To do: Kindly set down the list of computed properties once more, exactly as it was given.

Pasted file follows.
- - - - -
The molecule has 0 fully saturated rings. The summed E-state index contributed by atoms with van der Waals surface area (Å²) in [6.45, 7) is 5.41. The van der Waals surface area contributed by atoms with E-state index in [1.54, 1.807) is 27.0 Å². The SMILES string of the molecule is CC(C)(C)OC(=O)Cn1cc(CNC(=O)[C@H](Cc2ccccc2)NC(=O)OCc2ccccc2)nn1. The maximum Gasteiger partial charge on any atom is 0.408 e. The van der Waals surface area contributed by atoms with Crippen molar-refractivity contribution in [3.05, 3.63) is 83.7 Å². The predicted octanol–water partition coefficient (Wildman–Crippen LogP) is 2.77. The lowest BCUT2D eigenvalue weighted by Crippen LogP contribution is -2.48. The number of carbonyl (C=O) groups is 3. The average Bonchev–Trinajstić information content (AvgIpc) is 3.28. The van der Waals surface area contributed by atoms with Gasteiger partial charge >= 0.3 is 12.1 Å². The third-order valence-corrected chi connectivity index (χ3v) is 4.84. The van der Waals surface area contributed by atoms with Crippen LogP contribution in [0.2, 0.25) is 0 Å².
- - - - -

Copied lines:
The molecule has 0 fully saturated rings. The summed E-state index contributed by atoms with van der Waals surface area (Å²) in [6.45, 7) is 5.41. The van der Waals surface area contributed by atoms with E-state index in [1.54, 1.807) is 27.0 Å². The SMILES string of the molecule is CC(C)(C)OC(=O)Cn1cc(CNC(=O)[C@H](Cc2ccccc2)NC(=O)OCc2ccccc2)nn1. The maximum Gasteiger partial charge on any atom is 0.408 e. The van der Waals surface area contributed by atoms with Crippen molar-refractivity contribution in [3.05, 3.63) is 83.7 Å². The predicted octanol–water partition coefficient (Wildman–Crippen LogP) is 2.77. The lowest BCUT2D eigenvalue weighted by Crippen LogP contribution is -2.48. The number of carbonyl (C=O) groups is 3. The average Bonchev–Trinajstić information content (AvgIpc) is 3.28. The van der Waals surface area contributed by atoms with Gasteiger partial charge >= 0.3 is 12.1 Å². The third-order valence-corrected chi connectivity index (χ3v) is 4.84. The van der Waals surface area contributed by atoms with Crippen LogP contribution in [0.2, 0.25) is 0 Å².